The collaborative process is not an “all or nothing” process. If a party changes his or her mind they may end the collaborative process and choose the traditional route of litigation. However, at this juncture, BOTH PARTIES must hire new attorneys and begin a traditional case. This “loss” is the incentive to keep the parties motivated to work it out.
Should you have any further questions about the collaborative divorce process or simply have questions regarding how the law protects you in a divorce, please contact us at Hudson Family Law. AT HUDSON FAMILY LAW our Mission for twenty-five years has been to help our clients: RESOLVE, REBUILD AND RESTORE
While there are many new, complex, and dangerous issues facing this Nation, there are some that are profoundly the same. On Sunday, January 25, 2015, the New York Times reported an article on page one denoting that the Roman Catholic Church is re-examining its stance on divorce and whether a marriage, once made, is indissoluble. At the heart of this question is a discussion which is intrinsic to all of the great faiths of the world, spans many centuries, and has, in part, even spawned wars. There are many who hold dear the tenets of their faith and yet have been banned from practicing it because divorce is not recognized as a “viable option.” Florida unwittingly became a pioneer in the area of divorce when Henry Morrison Flagler was permitted to divorce his second wife by reason of her diagnosed insanity; something that was disallowed formerly. Previously neither Florida nor most other states permitted divorce unless “fault” (usually adultery) could be proven. These and other legislative policies were shaped by Judeo-Christian or faith based ideals.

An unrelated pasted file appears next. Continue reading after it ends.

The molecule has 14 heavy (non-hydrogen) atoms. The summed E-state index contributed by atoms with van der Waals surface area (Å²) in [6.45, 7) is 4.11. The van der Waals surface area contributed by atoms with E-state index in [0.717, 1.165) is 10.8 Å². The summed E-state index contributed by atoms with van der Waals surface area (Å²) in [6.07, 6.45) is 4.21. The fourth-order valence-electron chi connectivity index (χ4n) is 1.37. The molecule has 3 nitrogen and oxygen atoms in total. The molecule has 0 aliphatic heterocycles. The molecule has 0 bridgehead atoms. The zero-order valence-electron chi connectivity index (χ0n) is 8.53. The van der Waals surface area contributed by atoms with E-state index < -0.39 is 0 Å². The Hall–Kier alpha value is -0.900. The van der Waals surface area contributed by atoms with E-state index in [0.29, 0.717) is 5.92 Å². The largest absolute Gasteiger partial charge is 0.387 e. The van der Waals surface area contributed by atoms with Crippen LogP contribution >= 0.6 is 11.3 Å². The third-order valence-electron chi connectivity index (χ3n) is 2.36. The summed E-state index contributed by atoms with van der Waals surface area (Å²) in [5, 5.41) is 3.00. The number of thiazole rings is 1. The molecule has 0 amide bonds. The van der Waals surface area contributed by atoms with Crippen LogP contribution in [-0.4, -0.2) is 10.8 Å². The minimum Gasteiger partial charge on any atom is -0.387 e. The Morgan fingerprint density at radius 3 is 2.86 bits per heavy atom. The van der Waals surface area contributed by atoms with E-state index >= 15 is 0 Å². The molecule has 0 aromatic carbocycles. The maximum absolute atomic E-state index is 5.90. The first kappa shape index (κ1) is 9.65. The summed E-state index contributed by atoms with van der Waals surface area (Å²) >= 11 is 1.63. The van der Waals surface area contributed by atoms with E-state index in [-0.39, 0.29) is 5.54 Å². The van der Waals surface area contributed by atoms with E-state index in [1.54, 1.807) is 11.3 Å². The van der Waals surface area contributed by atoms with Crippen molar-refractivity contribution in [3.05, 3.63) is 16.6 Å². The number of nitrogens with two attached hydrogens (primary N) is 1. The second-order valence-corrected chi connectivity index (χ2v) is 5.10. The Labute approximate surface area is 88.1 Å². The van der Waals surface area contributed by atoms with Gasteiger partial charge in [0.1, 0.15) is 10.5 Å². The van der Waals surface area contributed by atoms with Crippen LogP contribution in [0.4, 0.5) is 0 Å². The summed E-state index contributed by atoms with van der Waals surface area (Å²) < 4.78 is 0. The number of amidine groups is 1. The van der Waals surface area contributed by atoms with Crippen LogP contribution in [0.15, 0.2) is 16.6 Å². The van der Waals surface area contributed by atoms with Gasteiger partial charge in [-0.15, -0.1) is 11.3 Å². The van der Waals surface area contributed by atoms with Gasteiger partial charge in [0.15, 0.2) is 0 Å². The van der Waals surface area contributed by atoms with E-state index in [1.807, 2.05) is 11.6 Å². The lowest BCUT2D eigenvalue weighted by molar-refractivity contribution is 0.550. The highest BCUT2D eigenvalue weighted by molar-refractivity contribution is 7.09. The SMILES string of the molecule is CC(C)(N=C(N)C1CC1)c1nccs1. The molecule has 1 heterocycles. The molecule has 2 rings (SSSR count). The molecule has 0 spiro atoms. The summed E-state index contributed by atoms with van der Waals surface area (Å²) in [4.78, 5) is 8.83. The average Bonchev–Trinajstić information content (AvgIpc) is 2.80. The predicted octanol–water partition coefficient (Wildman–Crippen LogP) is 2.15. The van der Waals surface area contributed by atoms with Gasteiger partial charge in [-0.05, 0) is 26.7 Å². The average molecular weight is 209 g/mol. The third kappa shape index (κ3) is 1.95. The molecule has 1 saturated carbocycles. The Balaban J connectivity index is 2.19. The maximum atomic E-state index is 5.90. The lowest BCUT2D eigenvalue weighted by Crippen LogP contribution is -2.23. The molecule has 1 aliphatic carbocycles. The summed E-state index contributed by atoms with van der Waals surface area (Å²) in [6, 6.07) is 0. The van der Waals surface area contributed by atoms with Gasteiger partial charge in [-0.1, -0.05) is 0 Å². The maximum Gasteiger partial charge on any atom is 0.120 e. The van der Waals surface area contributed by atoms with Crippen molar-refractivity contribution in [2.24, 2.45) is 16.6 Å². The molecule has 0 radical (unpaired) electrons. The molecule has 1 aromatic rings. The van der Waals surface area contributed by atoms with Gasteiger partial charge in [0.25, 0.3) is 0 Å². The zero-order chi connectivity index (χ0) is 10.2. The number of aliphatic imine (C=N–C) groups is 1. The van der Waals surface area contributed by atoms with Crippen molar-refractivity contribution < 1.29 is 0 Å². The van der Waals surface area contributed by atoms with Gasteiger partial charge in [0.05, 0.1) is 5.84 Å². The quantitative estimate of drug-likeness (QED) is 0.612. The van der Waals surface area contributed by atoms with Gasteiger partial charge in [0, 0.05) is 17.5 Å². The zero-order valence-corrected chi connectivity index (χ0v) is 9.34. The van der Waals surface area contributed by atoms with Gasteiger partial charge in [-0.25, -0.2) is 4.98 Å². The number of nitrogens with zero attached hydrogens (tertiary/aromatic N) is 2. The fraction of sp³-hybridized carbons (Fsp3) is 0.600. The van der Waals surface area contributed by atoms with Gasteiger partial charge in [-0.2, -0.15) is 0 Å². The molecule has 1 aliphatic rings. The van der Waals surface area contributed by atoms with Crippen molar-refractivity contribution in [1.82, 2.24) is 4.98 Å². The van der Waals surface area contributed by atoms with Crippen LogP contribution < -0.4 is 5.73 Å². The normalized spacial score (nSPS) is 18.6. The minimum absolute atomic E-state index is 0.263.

On January 6, 2015 Florida became one of several states whose same-sex marriage ban was held unconstitutional. In light of the significant split by federal appellate courts regarding which unions shall constitute a “marriage”, the United States Supreme Court shall address the issue prior to the conclusion of its spring session in 2015. With this question squarely before the highest court of our Nation, it will be noteworthy to observe whether the tenets of faith continue to diverge with civil ideals. However, even when the dust has cleared from this highly emotionally judicial decision, the more difficult issue of divorce within the confines of certain faiths shall still remain. The question of obtaining a “religious divorce” has had a resurgence over the last decade. In the Catholic faith, it is provided by way of an annulment; in the Jewish faith it is provided by way of a Get, and although the Protestant faith has no formal outlet to address the issue, certain sects of Protestantism are providing their members with church based programs for help. As we venture into 2015 and beyond, marriage, divorce, parental identification, and many more core values of our society will be touched by the answers which are applied to the questions involving marriage and divorce. Finding a lawyer who can be of assistance with all of the issues can be a great relief. If you would like to know more, please contact me, Lise Hudson at Hudson Family Law; telephone: (561)472-0805 or on the web at: www.HudsonFamilyLaw.com.